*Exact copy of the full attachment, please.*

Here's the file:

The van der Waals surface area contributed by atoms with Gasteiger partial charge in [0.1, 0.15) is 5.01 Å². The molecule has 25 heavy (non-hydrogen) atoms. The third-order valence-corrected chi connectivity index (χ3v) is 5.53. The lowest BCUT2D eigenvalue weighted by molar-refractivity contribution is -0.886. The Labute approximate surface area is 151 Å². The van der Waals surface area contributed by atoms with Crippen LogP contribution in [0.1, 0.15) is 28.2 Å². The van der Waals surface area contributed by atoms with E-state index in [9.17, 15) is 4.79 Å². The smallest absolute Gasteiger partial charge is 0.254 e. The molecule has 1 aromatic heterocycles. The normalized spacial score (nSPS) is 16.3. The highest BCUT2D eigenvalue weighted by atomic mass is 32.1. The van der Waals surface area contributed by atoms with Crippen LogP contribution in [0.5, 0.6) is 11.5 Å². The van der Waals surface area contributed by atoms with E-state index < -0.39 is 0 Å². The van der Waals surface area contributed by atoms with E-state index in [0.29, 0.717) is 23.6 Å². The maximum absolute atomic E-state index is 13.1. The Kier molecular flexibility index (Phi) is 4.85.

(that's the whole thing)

The van der Waals surface area contributed by atoms with Gasteiger partial charge in [0.1, 0.15) is 5.01 Å². The molecule has 25 heavy (non-hydrogen) atoms. The third-order valence-corrected chi connectivity index (χ3v) is 5.53. The lowest BCUT2D eigenvalue weighted by molar-refractivity contribution is -0.886. The Labute approximate surface area is 151 Å². The van der Waals surface area contributed by atoms with Crippen LogP contribution in [0.1, 0.15) is 28.2 Å². The van der Waals surface area contributed by atoms with E-state index in [9.17, 15) is 4.79 Å². The smallest absolute Gasteiger partial charge is 0.254 e. The molecule has 1 aromatic heterocycles. The normalized spacial score (nSPS) is 16.3. The highest BCUT2D eigenvalue weighted by atomic mass is 32.1. The van der Waals surface area contributed by atoms with Crippen LogP contribution in [0.5, 0.6) is 11.5 Å². The van der Waals surface area contributed by atoms with E-state index < -0.39 is 0 Å². The van der Waals surface area contributed by atoms with E-state index in [0.29, 0.717) is 23.6 Å². The maximum absolute atomic E-state index is 13.1. The Kier molecular flexibility index (Phi) is 4.85.